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In the past, we referred to America as the New World; we thought of ourselves as a new nation, with its innovations in government and law, its novel problems, and its absence of tradition.

Nevertheless, we know that it is not wholly new. Almost everything we had during the 1920s was a modification or adaptation of something brought across the seas. The only American contributions to the world are the sweet potato, the turkey, tobacco, Indian corn, and the American Indian.

America could not adopt European customs without change. The early settlers who tried to grow wheat in Virginia by English methods starved to death. Only when they revised the practices followed by the Indians and later modified them were the bins full for the winter.


The New World trip was worth the sacrifice for the new settlers, but not the American Indians. The intolerable conditions that early settlers were confronted with weren’t any different for Maryland’s first settlers. Once again, the Indians suffered at the hands of the uninvited Europeans. The American Indians would eventually succumb to the superior firepower of the colonists.

The first settlement in Maryland was at St. Clement’s Island on Maryland’s western shore in 1634 and was known as St, Mary’s. The fact that much of our early historical records have been lost or destroyed, one must rely on the most relevant and verifiable data available. The most accurate process of arriving at a correct understanding of this work is to pursue the study of one of the original thirteen colonies. My primary focus involves Charles County, specifically the southern part of Maryland, and a forgotten town called Gly mont.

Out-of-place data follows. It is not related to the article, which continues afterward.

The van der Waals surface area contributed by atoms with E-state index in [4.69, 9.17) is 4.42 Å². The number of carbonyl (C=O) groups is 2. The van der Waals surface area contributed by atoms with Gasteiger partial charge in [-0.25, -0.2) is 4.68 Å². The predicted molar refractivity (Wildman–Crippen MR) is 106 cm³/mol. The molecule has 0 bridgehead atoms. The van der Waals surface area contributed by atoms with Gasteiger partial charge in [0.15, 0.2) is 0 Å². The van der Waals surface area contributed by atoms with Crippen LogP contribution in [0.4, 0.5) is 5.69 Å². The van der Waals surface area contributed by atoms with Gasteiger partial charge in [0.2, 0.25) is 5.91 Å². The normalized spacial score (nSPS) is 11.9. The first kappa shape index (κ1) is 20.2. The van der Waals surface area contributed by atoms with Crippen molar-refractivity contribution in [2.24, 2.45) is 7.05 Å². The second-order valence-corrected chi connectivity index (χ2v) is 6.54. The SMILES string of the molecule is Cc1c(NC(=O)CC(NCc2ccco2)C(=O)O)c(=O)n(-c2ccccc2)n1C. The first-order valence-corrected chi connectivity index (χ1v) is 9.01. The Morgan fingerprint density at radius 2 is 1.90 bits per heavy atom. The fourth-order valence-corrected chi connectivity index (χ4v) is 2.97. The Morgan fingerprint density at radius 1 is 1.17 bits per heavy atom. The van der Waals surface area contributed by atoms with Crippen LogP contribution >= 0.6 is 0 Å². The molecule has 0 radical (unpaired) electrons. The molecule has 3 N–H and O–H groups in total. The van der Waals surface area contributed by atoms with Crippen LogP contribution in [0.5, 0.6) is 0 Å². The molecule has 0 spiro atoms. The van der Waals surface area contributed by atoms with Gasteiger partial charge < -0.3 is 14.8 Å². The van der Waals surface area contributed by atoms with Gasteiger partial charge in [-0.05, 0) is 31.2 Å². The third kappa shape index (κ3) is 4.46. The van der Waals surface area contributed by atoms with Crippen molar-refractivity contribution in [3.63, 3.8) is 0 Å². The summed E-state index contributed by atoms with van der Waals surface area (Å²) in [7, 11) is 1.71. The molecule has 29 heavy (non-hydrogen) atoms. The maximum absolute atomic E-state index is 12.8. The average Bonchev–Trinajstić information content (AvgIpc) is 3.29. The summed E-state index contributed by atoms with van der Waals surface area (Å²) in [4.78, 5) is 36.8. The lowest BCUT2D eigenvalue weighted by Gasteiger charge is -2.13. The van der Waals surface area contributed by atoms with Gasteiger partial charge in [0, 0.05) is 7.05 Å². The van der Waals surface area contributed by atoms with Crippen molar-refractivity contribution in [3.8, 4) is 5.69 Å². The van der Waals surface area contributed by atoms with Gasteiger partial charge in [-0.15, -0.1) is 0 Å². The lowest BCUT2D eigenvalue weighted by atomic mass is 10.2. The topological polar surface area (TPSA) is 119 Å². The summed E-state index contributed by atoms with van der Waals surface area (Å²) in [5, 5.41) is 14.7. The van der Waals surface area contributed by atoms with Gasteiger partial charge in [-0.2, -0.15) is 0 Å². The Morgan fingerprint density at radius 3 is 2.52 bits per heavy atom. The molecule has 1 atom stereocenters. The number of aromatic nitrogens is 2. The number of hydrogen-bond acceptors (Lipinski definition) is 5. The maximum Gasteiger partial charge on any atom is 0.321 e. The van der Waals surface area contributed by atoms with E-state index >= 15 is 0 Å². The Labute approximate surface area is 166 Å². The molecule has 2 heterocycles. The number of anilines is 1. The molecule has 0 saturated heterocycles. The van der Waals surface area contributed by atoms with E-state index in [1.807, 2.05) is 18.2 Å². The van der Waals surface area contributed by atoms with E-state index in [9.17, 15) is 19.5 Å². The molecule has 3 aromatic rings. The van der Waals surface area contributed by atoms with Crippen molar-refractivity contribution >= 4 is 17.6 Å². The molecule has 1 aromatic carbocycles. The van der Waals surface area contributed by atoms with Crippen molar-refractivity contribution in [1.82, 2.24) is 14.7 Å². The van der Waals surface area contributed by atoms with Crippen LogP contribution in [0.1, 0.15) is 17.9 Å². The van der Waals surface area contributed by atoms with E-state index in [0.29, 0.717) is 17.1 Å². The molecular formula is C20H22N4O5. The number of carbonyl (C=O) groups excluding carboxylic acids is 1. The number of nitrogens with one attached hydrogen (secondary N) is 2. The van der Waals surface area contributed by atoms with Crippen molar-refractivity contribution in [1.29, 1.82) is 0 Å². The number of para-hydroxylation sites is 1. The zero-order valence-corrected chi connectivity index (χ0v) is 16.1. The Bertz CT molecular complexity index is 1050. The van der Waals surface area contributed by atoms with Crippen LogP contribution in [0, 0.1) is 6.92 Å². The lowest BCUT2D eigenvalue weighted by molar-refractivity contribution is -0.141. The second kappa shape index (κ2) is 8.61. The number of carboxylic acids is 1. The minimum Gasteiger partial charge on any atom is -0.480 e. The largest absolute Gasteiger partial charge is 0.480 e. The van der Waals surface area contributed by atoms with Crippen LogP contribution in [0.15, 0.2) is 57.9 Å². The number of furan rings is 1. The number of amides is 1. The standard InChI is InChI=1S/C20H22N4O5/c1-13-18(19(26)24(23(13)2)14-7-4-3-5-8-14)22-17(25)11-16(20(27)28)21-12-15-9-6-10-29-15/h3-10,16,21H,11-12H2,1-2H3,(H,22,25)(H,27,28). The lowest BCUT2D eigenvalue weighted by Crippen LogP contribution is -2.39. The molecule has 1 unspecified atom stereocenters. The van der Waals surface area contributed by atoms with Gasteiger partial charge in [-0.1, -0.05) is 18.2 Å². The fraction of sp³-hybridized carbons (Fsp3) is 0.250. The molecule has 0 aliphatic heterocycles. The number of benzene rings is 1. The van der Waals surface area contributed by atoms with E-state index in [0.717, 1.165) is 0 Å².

I have spent over twenty years of research on the name “Gly mont.” I hope to shed some light on its origination and correct the current history used by many historical publications. It is not my goal to engage in a conflict of dates, but to bring some joy to those lucky enough to grow up from 1940 to 1969 in what is now called Indian Head. Many readers may speculate as to why those specific dates.

The nucleus of the name Lackey High School of Indian Head, Maryland, closed its doors in 1969. During this period, it was most memorable to the young students who attended The first Lackey High School in Indian Head and the new Lackey High School in Potomac Heights completed in 1955. The material covered in this book will include the places that were very much a part of our childhood. They will consist of Indian Head, Potomac Heights, The Gly mont Theater, the Base Swimming Pool, and the skating rink on the Naval Base. It is my aspiration that you will enjoy this look at our past and the fun we had during this period.